Outside of the GCOE, the Personnel Pupil Services Credentials are offered in Psychology in the College of Science and Engineering; Social Work and Counseling in the College of Health and Social Sciences. Authorization in Adapted Physical Education is also offered in the College of Health and Social Sciences.
A TEACH Grant can help you pay for college if you plan to become a teacher in a high-need field in a low-income area.
The SF State Graduate College of Education offers the following undergraduate programs:
Communicative Disorders BS
Students in the Bachelor of Science in Communicative Disorders will be prepared to enter graduate programs in Speech-Language Pathology or Audiology. In addition, the BS in CD is an excellent foundation and pathway to graduate programs for a number of education, human service and health professions. The undergraduate sequence or a program equivalence is a prerequisite to the Master of Science in Communicative Disorders, also offered in the GCOE. Related fields open to the BS graduate in CD include employment as a teacher’s assistant, classroom aide, child development worker, and Speech-Language Pathology Assistant with additional intern experience beyond the undergraduate degree.
- Classified standing as an undergraduate student at SFSU
- Declare CD major either as an entering student or through a change of major
- Prior to beginning major coursework, complete 60 units of university coursework
- Complete one college course in each of the following four areas: Biological Sciences, Physical Sciences, Social Sciences, and Statistics
- Complete a Linguistics course regarding language structure
- Demonstrate a minimum GPA of 2.0
The CD Undergraduate Program is transitioning from a Bachelor of Arts (BA) degree to a Bachelor of Science (BS) degree starting in Fall 2017. In the Bachelor of Arts degree, there are 12 core courses required for the major, constituting 36 units. In the Bachelor of Science degree, there are 13 core courses required for the major, constituting 39 units. The final cohort of BA students are expected to graduate in Spring 2018. All students entering the CD major in or after Fall 2017 will graduate with a BS degree.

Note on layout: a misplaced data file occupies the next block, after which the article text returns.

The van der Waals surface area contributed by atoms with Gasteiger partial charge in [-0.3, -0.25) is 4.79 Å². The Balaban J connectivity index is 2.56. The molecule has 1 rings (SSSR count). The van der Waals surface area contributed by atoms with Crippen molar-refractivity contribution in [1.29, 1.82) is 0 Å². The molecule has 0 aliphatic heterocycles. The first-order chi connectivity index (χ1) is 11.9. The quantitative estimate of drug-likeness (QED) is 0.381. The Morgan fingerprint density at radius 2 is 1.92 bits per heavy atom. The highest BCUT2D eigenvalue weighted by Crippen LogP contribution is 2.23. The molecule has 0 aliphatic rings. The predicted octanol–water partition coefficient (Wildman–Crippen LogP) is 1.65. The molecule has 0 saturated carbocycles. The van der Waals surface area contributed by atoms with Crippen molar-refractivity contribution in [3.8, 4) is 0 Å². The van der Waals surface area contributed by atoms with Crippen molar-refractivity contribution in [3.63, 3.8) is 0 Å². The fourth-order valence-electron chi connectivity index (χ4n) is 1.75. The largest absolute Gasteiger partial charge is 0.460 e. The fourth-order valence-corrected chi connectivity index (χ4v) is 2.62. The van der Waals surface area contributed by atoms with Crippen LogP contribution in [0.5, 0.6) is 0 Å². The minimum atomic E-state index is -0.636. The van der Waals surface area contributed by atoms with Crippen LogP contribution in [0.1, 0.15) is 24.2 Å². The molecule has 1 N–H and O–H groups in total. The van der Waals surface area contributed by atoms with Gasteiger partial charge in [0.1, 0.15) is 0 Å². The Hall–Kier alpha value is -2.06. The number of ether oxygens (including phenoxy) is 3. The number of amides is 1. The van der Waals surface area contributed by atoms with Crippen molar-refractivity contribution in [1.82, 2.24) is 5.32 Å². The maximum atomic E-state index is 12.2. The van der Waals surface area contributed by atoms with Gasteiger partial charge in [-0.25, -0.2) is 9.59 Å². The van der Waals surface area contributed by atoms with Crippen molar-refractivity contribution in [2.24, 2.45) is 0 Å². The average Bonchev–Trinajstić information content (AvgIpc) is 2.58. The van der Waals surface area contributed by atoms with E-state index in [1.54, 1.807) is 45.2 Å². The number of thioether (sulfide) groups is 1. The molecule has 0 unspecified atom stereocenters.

Undergraduates enter the program in their junior year, usually after having completed most or all of the general education requirements for a Bachelor's degree. Students who have questions regarding general education requirements need to contact a general education advisor in the Undergraduate Advising Center. All undergraduate students must complete 120 units to graduate from the university. Undergraduate students may (upon advisement) take up to 6 units of CD graduate coursework, beyond the 120 units required for graduation, during their final semester as an undergraduate. For specific requirements to enter the CD major, contact the CD program office at (415) 338-1001 or firstname.lastname@example.org to make an appointment with a CD advisor to go over the what you need to know before declaring the CD major.
The Graduate College of Education offers Undergraduate pathways to careers in Education.
The EDUC Minor prepares undergraduate students to explore and to prepare for careers as professional educators at the post-baccalaureate level. Courses are designed to include foundations of education roles in a variety of settings that include working with young children; students in elementary school and high school; and adults. Hands-on experience is a component of each course in the EDUC Minor and enables students to complete fieldwork requirements to enter credential programs following completion of the Bachelor's Degree. Students may satisfy both a minor and complementary studies requirements through the 12-credit EDUC Minor. Assistance and advising to complete requirements for application and admission to credential programs is provided to all EDUC Minor students.
- The EDUC Minor consists of 12 units. Students may complete a maximum of 6 lower division units and are required to complete a minimum of 6 upper division units. A minimum 2.0 grade point average is required in the minor.
Spring 2018 Classes Offered at San Francisco State:
Topical Area: Education in American Society
EDUC/S ED 200: Introduction to Teaching and Education (D-1) / Online